Such relationships and backgrounds make it no surprise to see that today’s campaign against Venezuela employs the same themes used, successfully, against the Sandinistas in the eighties. In addition to the similar use of the National Endowment for Democracy and USAID to funnel millions into Venezuelan opposition parties and NGOs, the U.S. Government attempts to portray Chávez in the same exact light as the Sandinistas. Repeated declarations from the State and Defense Departments, recycled in major U.S. media, claim the Chávez Government is engaging in a “military build-up” or “arms race” with its recent purchase of new weaponry from Russia (note that the U.S. Government is the ONLY government to express such concerns. None of Venezuela’s neighbors have even raised an eyebrow. And Brazil has publicly stated they have no concerns whatsoever with Venezuela’s recent arms purchase); that Chávez is a “communist” in the likes of Fidel Castro; that his government “violates human rights” including “freedom of the press”, the “right to assembly”, “freedom of speech”, “persecution of opposition groups and actors” and that his administration is responsible for the “poverty” and “economic devastation” that has affected the country in recent years.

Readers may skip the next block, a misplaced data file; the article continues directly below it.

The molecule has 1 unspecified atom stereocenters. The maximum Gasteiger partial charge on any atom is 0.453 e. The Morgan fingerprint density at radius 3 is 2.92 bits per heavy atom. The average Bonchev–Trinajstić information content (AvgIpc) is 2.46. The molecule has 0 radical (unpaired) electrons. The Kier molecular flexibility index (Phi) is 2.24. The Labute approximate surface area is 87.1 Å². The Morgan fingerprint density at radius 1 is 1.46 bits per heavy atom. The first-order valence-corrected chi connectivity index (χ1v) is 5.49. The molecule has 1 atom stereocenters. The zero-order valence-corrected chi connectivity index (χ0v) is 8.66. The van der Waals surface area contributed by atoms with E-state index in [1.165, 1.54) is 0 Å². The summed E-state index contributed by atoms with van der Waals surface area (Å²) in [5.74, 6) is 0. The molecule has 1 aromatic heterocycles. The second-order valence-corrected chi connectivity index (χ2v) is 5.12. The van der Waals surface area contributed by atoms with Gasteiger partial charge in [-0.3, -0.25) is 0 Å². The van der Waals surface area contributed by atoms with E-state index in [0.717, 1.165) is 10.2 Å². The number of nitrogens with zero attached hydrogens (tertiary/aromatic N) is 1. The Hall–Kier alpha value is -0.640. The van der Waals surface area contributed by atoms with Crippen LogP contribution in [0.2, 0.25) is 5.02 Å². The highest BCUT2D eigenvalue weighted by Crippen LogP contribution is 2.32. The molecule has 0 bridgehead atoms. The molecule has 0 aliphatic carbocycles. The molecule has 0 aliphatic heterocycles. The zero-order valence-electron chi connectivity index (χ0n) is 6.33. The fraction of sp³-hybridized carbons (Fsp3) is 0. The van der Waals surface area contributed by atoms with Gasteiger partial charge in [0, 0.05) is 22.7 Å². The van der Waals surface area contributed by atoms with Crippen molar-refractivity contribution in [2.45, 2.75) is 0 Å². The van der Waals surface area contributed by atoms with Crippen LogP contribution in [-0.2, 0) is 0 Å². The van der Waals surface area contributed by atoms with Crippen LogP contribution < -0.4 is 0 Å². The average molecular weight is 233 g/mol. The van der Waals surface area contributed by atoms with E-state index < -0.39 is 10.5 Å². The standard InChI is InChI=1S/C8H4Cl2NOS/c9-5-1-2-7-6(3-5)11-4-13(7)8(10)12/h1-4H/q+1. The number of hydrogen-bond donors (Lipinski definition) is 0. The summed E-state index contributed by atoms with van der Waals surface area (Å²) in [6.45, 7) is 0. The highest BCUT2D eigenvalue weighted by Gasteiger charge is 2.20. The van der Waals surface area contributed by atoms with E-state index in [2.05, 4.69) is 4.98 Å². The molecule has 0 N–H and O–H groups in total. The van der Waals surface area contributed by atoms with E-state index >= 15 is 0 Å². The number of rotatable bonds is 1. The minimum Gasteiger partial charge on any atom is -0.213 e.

If you read a few paragraphs above in this commentary, you will find the same identical themes were used to discredit the Nicaraguan government by Reich’s Office of Public Diplomacy. Note that all of these claims against President Chávez and the Venezuelan Government are false.

in her book masters of war: latin america and u.s. agression - from the cuban revolution through the clinton years long-time colombian diplomat clara nieto points out that "under the reagan administration the united states was the paradigm of a terrorist state, ironically, the very thing reagan claimed to be fighting."

history is repeating itself. it's time to change the script. if not us, who?

Posted by: b real | Apr 1 2005 4:39 utc | 10

Shut up or we shoot your whole family.
Shut up or we confiscate your millions, or billions.
Shut up or we create another dozen Pol Pots.


And it is not senseless. It is clearing of the commons and "freeing" of people from all non-cash economies. A blood Ponzi scheme that is only meant to cash out to the first few.

Do you want to be a loser, loser? I thought not. Now make something useful out of all this trash and can that blood.

Posted by: citizen | Apr 1 2005 5:42 utc | 11